One of the reasons I love reading an Abercrombie book is because of the witty and clever writing and Half a King does not disappoint. Beginning to end the writing is wonderful. The dialogue, descriptions, and narration are all laced through with his trademark dark humor and clever turns of phrase.

This is a fantasy world and it's done amazingly. I was especially interested in some of the world back-story, always something that fascinates me because I love new creation myths that authors build and this has a great one. There are some other very cool references to certain races and places in this book that left me wondering more about this world's origins but I won't spoil it for the reader. Magic was also completely or nearly non-existent and I do enjoy magic so that was a bit of a disappointment.  I do believe there will be some great mysteries unveiled in future books and hopefully magic is introduced.

As for plot, it was action packed and fast moving, and I expected nothing less. A few of the sequences were a bit boring and kind of standard to me, meaning I have read similar scenes many times, although not usually so well written. The ending was great and it sparked my interest for the next in the series. I thought it was wrapped up nicely, without any annoying cliffhangers.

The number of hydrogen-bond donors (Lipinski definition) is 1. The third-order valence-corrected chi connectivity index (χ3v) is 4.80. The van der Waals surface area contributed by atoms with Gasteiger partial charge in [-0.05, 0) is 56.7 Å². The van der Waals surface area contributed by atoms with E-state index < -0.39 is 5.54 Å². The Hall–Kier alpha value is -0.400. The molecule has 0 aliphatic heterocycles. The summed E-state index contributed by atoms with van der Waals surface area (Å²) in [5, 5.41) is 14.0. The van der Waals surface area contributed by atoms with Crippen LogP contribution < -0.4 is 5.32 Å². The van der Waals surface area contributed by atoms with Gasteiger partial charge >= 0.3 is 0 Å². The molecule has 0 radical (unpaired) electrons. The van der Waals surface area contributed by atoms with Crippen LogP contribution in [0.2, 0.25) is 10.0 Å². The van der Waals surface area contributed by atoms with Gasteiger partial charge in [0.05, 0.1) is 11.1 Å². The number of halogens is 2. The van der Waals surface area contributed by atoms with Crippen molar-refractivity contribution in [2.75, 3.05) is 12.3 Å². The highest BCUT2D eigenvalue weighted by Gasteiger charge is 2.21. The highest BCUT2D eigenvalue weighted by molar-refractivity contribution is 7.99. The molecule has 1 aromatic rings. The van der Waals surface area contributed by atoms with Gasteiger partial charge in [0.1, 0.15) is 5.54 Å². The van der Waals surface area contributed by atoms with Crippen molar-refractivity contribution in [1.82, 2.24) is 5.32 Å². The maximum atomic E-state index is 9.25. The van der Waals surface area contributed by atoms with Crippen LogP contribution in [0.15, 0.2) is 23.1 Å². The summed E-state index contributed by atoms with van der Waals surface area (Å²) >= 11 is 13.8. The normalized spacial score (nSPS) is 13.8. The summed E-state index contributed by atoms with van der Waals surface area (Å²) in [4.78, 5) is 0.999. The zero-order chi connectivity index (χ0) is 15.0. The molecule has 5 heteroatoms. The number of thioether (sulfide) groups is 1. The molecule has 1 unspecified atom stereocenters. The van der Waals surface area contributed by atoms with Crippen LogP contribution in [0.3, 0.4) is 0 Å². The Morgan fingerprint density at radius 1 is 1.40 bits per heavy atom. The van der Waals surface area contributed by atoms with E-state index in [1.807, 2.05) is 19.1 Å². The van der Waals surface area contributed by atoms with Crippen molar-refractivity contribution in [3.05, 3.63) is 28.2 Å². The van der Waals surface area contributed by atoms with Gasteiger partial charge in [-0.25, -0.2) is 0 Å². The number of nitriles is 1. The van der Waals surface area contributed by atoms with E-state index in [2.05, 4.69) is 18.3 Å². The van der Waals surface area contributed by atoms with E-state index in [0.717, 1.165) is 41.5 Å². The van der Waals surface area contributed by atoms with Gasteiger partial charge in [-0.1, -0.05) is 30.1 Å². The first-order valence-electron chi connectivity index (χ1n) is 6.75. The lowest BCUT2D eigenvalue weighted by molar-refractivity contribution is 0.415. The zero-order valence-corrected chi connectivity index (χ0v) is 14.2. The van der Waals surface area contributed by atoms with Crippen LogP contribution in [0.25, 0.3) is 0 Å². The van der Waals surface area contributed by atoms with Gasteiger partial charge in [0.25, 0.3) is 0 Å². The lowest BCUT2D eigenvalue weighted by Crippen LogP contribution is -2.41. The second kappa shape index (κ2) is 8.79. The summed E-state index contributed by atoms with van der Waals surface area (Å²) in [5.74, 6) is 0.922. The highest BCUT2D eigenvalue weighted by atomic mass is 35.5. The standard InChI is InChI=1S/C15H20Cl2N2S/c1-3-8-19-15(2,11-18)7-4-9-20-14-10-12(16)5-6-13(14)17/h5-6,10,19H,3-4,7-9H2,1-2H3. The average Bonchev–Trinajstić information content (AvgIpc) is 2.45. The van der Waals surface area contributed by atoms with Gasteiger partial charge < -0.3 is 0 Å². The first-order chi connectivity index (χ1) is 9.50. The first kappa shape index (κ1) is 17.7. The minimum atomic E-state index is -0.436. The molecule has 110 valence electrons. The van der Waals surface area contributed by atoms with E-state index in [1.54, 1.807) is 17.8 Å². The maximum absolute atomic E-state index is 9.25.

I originally wanted to give this 4/5 stars but bumped it up to 4.5/5 while writing this because I really did like it. I just didn't love it. When I read The Blade Itself, I immediate put it on my "favorite of all time" bookshelf. But this one won't go there. Perhaps it is because the last two years I have developed a very specific taste in reading and I have read so many fantasy books that it really takes a certain style of book to get me to love it. Part of the reason is that it just wasn't brutal and dark enough for my taste although it has those elements. Also, I didn't really love any of the characters, even Nothing, who was the mysterious one here and probably my favorite. I still think about some of Abercrombie's First Law series characters, like my favorite Logen Ninefingers, also Rudd Threetrees, Glokta, Bayaz First of the Magi, and Shivers. For the person who reads 10-20 books in a year, I would recommend they make this one of them. It's a beautiful book. For the YA, who enjoys fantasy or even is hesitant to pick up a book, I heartily recommend this book to them as a must. For the fantasy lover who has been reading for many years, I also highly recommend this book. There's something for everyone in this book and objectively, it is one of the best books out this year.

Wednesday, June 25, 2014